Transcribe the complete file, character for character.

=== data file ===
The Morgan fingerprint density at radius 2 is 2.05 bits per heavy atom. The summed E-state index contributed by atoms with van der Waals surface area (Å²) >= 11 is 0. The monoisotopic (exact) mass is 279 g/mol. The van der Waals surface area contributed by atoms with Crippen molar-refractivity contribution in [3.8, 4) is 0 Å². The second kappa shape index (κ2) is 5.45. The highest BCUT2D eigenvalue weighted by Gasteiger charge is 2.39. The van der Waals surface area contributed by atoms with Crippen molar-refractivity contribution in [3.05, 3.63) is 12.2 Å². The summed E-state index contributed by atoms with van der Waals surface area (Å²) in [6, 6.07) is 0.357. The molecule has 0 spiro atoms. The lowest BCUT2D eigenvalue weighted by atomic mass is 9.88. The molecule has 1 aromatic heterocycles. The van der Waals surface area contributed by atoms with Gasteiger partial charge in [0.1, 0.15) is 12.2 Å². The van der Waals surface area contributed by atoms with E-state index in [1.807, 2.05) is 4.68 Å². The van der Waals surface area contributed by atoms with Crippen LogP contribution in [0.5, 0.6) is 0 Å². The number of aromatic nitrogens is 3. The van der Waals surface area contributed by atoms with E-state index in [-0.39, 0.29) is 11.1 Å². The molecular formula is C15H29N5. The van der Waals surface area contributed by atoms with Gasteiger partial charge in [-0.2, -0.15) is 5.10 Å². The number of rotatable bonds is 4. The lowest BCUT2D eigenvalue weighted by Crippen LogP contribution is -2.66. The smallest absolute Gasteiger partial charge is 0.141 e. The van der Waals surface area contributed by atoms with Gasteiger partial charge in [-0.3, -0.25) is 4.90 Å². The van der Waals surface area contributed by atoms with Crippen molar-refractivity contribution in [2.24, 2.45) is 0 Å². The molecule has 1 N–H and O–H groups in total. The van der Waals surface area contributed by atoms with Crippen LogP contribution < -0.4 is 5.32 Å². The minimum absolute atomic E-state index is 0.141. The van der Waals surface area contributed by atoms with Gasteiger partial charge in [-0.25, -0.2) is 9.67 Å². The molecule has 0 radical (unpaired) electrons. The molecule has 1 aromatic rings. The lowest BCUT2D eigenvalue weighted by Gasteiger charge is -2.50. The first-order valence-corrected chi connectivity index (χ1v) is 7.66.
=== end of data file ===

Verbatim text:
The Morgan fingerprint density at radius 2 is 2.05 bits per heavy atom. The summed E-state index contributed by atoms with van der Waals surface area (Å²) >= 11 is 0. The monoisotopic (exact) mass is 279 g/mol. The van der Waals surface area contributed by atoms with Crippen molar-refractivity contribution in [3.8, 4) is 0 Å². The second kappa shape index (κ2) is 5.45. The highest BCUT2D eigenvalue weighted by Gasteiger charge is 2.39. The van der Waals surface area contributed by atoms with Crippen molar-refractivity contribution in [3.05, 3.63) is 12.2 Å². The summed E-state index contributed by atoms with van der Waals surface area (Å²) in [6, 6.07) is 0.357. The molecule has 0 spiro atoms. The lowest BCUT2D eigenvalue weighted by atomic mass is 9.88. The molecule has 1 aromatic heterocycles. The van der Waals surface area contributed by atoms with Gasteiger partial charge in [0.1, 0.15) is 12.2 Å². The van der Waals surface area contributed by atoms with E-state index in [1.807, 2.05) is 4.68 Å². The van der Waals surface area contributed by atoms with Crippen LogP contribution in [0.5, 0.6) is 0 Å². The number of aromatic nitrogens is 3. The van der Waals surface area contributed by atoms with E-state index in [-0.39, 0.29) is 11.1 Å². The molecular formula is C15H29N5. The van der Waals surface area contributed by atoms with Gasteiger partial charge in [-0.2, -0.15) is 5.10 Å². The number of rotatable bonds is 4. The lowest BCUT2D eigenvalue weighted by Crippen LogP contribution is -2.66. The smallest absolute Gasteiger partial charge is 0.141 e. The van der Waals surface area contributed by atoms with Gasteiger partial charge in [-0.3, -0.25) is 4.90 Å². The van der Waals surface area contributed by atoms with Crippen molar-refractivity contribution in [2.24, 2.45) is 0 Å². The molecule has 1 N–H and O–H groups in total. The van der Waals surface area contributed by atoms with Crippen LogP contribution < -0.4 is 5.32 Å². The minimum absolute atomic E-state index is 0.141. The van der Waals surface area contributed by atoms with Gasteiger partial charge in [-0.25, -0.2) is 9.67 Å². The molecule has 0 radical (unpaired) electrons. The molecule has 1 aromatic rings. The lowest BCUT2D eigenvalue weighted by Gasteiger charge is -2.50. The first-order valence-corrected chi connectivity index (χ1v) is 7.66.